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Forgotten Woods

Forgotten Woods

by Niklas Göransson

Resounding from the vaults of the outrageously underrated comes the plodding melancholy of Norway’s Forgotten Woods. Bass player and lyricist R shares his thoughts and memories from twenty-six years of disinterested black metal obscurity.

FORGOTTEN WOODS is a benign force in this world, a resounding ‘fuck you’ from the abyss. To be sure, the foundation was overtly misanthropic and branched out to include a healthy adversity towards religion, blind tolerance, and other human ailments. Constantly pacing forward under endless alteration, and now it’s that and more. The French poet Arthur Rimbaud wrote what roughly translates to ‘we must be absolutely modern’. This is how I regard FORGOTTEN WOODS – absolutely modern. Ever-changing, slithering forward, and acquiring new mass; always growing.

FORGOTTEN WOODS was founded in 1991. According to R, the young men came together from a shared love of music in general, but where their paths crossed would’ve been MERCYFUL FATE, BATHORY, CELTIC FROST, MAYHEM, and European thrash metal. However, the early output also has a distinct atmosphere I’d associated more with non-metal bands such as PINK FLOYD.

– I listened to them but, as far as I know, Olav never did. He was very much the main riff guy, so there was probably no direct influence there. We were however heavily into stuff like THE DOORS, THE VELVET UNDERGROUND, Lou Reed, David Bowie, Leonard Cohen, LOVE, Nick Cave, and so on. Some of this clearly seeped into our music, but it probably isn’t obvious to someone less familiar with those bands and artists.

The clearly audible bass, my interviewee’s department, is especially notable since it wasn’t something you’d hear in a lot of bands from that era.

– To leave the bass that high in the mix was mostly Olav’s doing; I was more on the fence at first, but it turned out to absolutely be the right choice. I was into a rawer sound akin to “The Return……” (BATHORY), which to this day remains the best black metal album of all time. That type of audible bass was almost unheard of at that point, I believe. I must say that we worked very well together, especially around that time. One individual’s idea would often complement the other – it was all about the whole.

 

After first discovering black metal on their own, the FORGOTTEN WOODS members found their way into the underground scene as a result of guitar player Olav being acquainted with the ENSLAVED members.

– I remember going to Ivar’s house, for some goddamn reason, and that very day he’d received a tape from Euronymous containing an instrumental rough mix of “De Mysteriis Dom Sathanas”. So, I was probably one of the first people to hear that album, albeit in unfinished form. Still smashing.

Were you acquainted with Euronymous yourself?

– I once spoke with him over the phone for about an hour, and that’s the full extent of it. He seemed alright to me, but a brief call obviously tells you nothing about a man’s character.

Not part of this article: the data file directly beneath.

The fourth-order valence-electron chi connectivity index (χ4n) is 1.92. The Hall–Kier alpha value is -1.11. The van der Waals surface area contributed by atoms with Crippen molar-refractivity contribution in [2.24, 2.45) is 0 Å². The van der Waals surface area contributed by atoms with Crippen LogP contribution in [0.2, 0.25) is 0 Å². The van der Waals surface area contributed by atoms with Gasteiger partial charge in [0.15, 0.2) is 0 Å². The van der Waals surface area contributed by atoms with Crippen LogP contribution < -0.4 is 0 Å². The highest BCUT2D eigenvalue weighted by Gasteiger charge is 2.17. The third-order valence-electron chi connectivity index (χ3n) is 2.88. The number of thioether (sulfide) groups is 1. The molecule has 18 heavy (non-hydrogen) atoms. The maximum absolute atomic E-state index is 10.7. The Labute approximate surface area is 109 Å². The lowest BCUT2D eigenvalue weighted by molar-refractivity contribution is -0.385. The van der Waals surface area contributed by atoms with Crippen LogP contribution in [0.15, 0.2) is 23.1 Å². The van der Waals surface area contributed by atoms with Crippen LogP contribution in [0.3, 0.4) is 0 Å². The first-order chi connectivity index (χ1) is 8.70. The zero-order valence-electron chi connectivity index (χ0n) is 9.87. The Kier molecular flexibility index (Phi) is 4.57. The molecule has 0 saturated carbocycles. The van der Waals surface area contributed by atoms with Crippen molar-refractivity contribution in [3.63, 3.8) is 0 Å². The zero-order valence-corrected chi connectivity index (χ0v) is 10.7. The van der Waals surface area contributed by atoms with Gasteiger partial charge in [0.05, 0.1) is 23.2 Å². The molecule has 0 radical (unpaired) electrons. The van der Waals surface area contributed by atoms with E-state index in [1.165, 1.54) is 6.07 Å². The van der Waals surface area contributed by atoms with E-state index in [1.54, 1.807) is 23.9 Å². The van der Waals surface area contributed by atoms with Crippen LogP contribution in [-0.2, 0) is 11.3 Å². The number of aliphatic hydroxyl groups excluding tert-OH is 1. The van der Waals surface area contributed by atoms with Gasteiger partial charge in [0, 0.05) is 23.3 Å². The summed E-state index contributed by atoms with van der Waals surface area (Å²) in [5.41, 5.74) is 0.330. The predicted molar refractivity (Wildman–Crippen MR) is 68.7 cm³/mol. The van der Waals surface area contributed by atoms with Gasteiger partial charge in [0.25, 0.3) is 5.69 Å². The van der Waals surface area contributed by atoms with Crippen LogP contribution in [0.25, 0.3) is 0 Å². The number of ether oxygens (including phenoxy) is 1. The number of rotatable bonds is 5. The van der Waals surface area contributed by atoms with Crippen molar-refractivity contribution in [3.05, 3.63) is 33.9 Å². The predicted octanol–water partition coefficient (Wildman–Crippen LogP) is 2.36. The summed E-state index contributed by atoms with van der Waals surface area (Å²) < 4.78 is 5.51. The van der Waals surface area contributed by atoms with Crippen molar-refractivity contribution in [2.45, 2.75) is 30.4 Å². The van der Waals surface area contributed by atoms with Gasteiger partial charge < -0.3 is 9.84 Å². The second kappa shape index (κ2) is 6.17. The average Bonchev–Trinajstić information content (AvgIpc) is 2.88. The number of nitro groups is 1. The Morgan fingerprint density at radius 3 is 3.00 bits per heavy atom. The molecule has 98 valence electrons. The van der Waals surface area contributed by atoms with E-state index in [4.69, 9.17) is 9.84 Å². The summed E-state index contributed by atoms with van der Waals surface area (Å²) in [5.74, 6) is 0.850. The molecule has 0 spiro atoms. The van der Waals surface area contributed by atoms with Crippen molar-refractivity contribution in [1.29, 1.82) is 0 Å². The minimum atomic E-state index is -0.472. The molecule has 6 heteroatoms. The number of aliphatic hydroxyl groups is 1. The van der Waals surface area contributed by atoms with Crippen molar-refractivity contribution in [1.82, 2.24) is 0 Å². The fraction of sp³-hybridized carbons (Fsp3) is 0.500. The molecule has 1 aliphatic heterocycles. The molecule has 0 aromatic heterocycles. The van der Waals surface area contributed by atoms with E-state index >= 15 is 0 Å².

This makes me curious if R and his cohorts were aware of what was going on in the Norwegian black metal scene – church burnings, murder, and so forth – before it all came crashing down in the late summer of 1993.

– Um… let me put it this way: despite having quite limited contact with the scene, we knew all of it. Immediately. Who had done what and when – everything you mention and more. News travelled at ridiculous speed and certain individuals were far too keen on boasting. I’m sure a tonne of people knew; criminal masterminds they were not. The only thing we didn’t instantly know was who killed Euronymous.

Were you dragged into the judicial aftermath?

– Yes, we got called in for questioning and wasted a few hours of the detective’s time, drinking coffee and smoking cigarettes – not a terribly exciting anecdote. Other than that, we had no issues with any of it.

In 1994, “As the Wolves Gather” – the debut album of FORGOTTEN WOODS – was released by German underground label No Colours Records. The 2017 reissue contains a retrospective essay penned by R, in which he proclaims himself entirely devoid of nostalgia as far as both the record itself as well as the musicians involved in it are concerned.

– Holding the physical copy of “As the Wolves Gather” in my hand for the first time was just like any other fleeting moment. It seemed trivial even then; FORGOTTEN WOODS was never about that. As far as I’m concerned, we did it for ourselves and ourselves only. It was an outlet for the mind to dance to; it had to be that way because that’s what emerged. Not still-life painting, sowing, or gardening – but creating music and the accompanying verses.

After three albums over the scope of a decade and a half, surely, his fellow musicians must have at least partly contributed to the man he turned out to be? Especially given how much time they spent together in formative years.

– I wouldn’t wager too much on that if I were you, although I’m sure it’s true to some extent – a very small one, around 1991 to ’93 perhaps. By the time we worked on “Sjel av natten”, only two years later, we no longer spent much time together outside of rehearsals. In the band as a whole, we had somewhat different priorities which, as time went by, would grow poles apart. We mostly got along just fine, but I’d say it was the seriousness with which the subject matter was taken that wavered. That’s certainly not to say good times weren’t had, especially in the beginning. Dumb fourteen-fifteen-year-olds trying to put a band together, drinking. and listening to music.

The corpse paint, spikes, and so forth were abandoned at a rather early stage. It could be said that some of the subsequent band photography emanates more of a disinterested bohemian feel rather than cursing the heavens.